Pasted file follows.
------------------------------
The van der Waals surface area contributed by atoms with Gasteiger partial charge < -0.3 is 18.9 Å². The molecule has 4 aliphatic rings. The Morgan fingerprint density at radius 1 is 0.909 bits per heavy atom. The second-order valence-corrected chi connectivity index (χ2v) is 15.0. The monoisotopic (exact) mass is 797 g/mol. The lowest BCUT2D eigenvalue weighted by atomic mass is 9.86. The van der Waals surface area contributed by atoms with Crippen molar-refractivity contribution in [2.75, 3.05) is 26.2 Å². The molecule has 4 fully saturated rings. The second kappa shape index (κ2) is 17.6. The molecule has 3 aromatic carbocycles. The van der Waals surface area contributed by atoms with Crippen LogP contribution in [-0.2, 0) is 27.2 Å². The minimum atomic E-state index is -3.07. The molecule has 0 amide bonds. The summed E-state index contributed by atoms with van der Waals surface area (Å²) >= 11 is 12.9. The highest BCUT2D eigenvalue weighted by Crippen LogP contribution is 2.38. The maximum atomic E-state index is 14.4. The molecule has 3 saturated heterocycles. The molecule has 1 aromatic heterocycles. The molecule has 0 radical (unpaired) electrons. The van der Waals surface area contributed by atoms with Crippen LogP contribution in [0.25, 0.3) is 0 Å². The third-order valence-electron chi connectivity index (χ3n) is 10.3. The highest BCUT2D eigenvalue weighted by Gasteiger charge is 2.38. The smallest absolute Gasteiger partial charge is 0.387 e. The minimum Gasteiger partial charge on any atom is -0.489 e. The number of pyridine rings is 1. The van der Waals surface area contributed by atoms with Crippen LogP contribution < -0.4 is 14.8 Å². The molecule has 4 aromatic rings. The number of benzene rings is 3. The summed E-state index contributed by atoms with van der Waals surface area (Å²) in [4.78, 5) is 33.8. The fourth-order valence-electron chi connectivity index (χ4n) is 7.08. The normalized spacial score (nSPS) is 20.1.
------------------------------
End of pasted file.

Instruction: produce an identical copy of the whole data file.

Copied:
The van der Waals surface area contributed by atoms with Gasteiger partial charge < -0.3 is 18.9 Å². The molecule has 4 aliphatic rings. The Morgan fingerprint density at radius 1 is 0.909 bits per heavy atom. The second-order valence-corrected chi connectivity index (χ2v) is 15.0. The monoisotopic (exact) mass is 797 g/mol. The lowest BCUT2D eigenvalue weighted by atomic mass is 9.86. The van der Waals surface area contributed by atoms with Crippen molar-refractivity contribution in [2.75, 3.05) is 26.2 Å². The molecule has 4 fully saturated rings. The second kappa shape index (κ2) is 17.6. The molecule has 3 aromatic carbocycles. The van der Waals surface area contributed by atoms with Crippen LogP contribution in [-0.2, 0) is 27.2 Å². The minimum atomic E-state index is -3.07. The molecule has 0 amide bonds. The summed E-state index contributed by atoms with van der Waals surface area (Å²) >= 11 is 12.9. The highest BCUT2D eigenvalue weighted by Crippen LogP contribution is 2.38. The maximum atomic E-state index is 14.4. The molecule has 3 saturated heterocycles. The molecule has 1 aromatic heterocycles. The molecule has 0 radical (unpaired) electrons. The van der Waals surface area contributed by atoms with Crippen LogP contribution in [0.25, 0.3) is 0 Å². The third-order valence-electron chi connectivity index (χ3n) is 10.3. The highest BCUT2D eigenvalue weighted by Gasteiger charge is 2.38. The smallest absolute Gasteiger partial charge is 0.387 e. The minimum Gasteiger partial charge on any atom is -0.489 e. The number of pyridine rings is 1. The van der Waals surface area contributed by atoms with Crippen LogP contribution < -0.4 is 14.8 Å². The molecule has 4 aromatic rings. The number of benzene rings is 3. The summed E-state index contributed by atoms with van der Waals surface area (Å²) in [4.78, 5) is 33.8. The fourth-order valence-electron chi connectivity index (χ4n) is 7.08. The normalized spacial score (nSPS) is 20.1.